7. Calls for the adoption of a European legal status for persons with disabilities, allowing for mutual recognition and accreditation in all Member States, taking into account the specificity of autism and ensuring the protection and inclusion of all autistic persons;
8. Stresses the importance of allocating EU funds to anti-discrimination policies against people with autism, especially women and girls;
9. Urges the Commission and the Member States to help build understanding of autism and to actively engage in awareness-raising campaigns, in collaboration with autistic persons and their representative organisations in order to foster their full inclusion and participation;
10. Calls on the Member States to develop access to reasonable accommodation in all facets of healthcare and diagnosis, with the aim of ensuring that autistic persons enjoy equal access to both physical and psychological healthcare; insists on the development of infrastructures adapted to the reception of autistic persons in hospitals, train stations, airports and in public transport, creating autism-friendly spaces such as ‘silence rooms’, and to guarantee a service to assist people with autism while travelling between Member States;
11. Calls on the Member States and the Commission to entrust the European Accessibility Resource Centre, AccessibleEU, with identifying and addressing barriers to accessibility for autistic people in accordance with Article 9 of the CRPD, to foster the provision of flexible adjustments and reasonable accommodation depending on their individual needs through the adoption of specific guidelines across sectors, and to overcome gaps in the current legislation addressing the needs of autistic people;
12. Is concerned about the high unemployment rates of autistic persons, particularly among women, compared to other groups in the EU; calls on the Member States to promote and ensure a legislative and policy framework for the participation of autistic persons in the labour market; calls on the Commission and the Member States to promote and support social enterprises focusing on their employment; encourages the Member States to adapt workplaces and to take action to improve occupational health and safety; calls for the EU and the Member States to enforce the guidelines on reasonable accommodation for autistic people in the workplace and to promote their career progression; asks the Commission to pay special attention to autistic workers in the future EU strategic framework on health and safety at work, and to set ambitious goals;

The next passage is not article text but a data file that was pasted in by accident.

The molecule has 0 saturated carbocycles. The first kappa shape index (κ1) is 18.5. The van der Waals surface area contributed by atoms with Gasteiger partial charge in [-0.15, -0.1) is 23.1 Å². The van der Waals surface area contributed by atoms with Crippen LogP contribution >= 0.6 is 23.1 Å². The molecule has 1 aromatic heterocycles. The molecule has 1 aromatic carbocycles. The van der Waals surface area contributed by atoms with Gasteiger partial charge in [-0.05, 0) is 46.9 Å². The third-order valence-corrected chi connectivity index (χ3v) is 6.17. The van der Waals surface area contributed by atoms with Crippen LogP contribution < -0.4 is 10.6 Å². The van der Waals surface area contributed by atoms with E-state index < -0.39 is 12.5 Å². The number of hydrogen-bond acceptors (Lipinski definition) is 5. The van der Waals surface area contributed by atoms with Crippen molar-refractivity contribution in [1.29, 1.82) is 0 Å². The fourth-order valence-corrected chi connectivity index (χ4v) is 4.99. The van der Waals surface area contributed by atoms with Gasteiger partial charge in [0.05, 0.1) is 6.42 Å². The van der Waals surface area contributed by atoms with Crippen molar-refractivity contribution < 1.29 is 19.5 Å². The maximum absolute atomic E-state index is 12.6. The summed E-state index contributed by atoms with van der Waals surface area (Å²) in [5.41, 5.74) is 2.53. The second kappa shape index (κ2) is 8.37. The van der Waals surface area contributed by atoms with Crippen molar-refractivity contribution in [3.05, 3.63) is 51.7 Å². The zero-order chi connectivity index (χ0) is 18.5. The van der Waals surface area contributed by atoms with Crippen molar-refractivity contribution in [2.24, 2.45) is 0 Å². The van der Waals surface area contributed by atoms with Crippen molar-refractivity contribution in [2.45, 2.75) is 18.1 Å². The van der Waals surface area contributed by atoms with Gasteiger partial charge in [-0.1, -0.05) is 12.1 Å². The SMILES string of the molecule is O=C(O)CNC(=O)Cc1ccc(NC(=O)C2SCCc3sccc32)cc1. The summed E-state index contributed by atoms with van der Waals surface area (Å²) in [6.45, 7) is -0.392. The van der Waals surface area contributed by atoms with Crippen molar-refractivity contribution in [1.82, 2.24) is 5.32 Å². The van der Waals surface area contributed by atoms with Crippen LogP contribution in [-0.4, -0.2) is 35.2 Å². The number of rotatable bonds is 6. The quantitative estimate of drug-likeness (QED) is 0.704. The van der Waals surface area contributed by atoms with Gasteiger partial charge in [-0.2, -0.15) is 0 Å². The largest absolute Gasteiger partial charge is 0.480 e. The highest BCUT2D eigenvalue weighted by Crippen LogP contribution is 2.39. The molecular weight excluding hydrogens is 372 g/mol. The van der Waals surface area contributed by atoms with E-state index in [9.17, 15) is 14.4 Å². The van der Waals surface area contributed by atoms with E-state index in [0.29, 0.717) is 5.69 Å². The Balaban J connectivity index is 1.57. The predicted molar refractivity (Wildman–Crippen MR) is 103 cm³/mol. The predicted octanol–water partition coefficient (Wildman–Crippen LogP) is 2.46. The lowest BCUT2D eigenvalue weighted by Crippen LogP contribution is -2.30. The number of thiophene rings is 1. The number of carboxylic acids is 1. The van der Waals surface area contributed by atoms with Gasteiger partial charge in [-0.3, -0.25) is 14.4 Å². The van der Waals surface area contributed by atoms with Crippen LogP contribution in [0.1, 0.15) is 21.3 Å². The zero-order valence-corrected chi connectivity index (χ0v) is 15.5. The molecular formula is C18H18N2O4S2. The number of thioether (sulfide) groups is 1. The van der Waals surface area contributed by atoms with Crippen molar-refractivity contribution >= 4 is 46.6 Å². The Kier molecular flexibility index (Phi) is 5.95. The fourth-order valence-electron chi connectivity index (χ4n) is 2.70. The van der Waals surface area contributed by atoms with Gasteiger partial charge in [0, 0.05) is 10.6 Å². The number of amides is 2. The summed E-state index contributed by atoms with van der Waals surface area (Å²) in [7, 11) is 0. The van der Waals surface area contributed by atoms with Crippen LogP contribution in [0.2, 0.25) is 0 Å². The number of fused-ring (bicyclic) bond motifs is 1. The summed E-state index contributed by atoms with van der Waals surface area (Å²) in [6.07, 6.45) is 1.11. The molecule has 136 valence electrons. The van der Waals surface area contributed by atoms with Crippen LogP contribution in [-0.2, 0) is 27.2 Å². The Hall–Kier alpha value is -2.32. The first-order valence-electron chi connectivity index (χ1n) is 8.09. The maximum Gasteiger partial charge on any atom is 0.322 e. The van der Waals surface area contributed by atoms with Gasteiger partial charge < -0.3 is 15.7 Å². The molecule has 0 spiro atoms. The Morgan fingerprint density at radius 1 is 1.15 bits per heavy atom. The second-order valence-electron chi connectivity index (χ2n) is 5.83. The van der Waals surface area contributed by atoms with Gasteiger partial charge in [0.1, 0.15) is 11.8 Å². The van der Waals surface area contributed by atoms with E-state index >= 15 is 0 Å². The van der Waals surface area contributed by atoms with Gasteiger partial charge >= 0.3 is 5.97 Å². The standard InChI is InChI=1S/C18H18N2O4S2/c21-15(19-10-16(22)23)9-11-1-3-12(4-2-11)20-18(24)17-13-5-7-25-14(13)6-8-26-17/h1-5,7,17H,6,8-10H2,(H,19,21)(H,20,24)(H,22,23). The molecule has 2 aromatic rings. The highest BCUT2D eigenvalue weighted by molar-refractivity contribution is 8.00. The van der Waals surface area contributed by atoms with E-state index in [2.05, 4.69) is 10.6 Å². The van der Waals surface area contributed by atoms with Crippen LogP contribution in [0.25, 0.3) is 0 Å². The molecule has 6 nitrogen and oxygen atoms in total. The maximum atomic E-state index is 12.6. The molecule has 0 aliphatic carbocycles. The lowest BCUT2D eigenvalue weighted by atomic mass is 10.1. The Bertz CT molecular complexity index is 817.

13. Strongly urges the Member States to fully comply with the Employment Equality Directive and to ensure that measures such as positive action recruitment programmes and quotas lead to tangible employment opportunities that foster an inclusive workplace;
14. Calls on the Member States to foster the training of professionals on autism across all sectors of society, such as the education, health, social, transport and justice sectors, by embedding mandatory autism training in their respective curricula, with the active involvement of autistic persons, their families and representative organisations;
15. Recalls that autistic persons have the right to participate in all educational levels and forms, including early childhood education, on an equal basis with others; highlights the need to promote access to universal, quality, affordable and inclusive education, and to provide autistic persons with individualised and ongoing personal assistance and support in the field of education; calls on the Commission and the Member States to provide accommodation and accessible study materials, as stipulated by Article 24 of the CRPD, to support the development of inclusive schools that can become a reference in inclusive and innovative teaching and learning across the EU, to monitor the access to education of autistic learners, to primary and secondary education, to vocational training and to employment;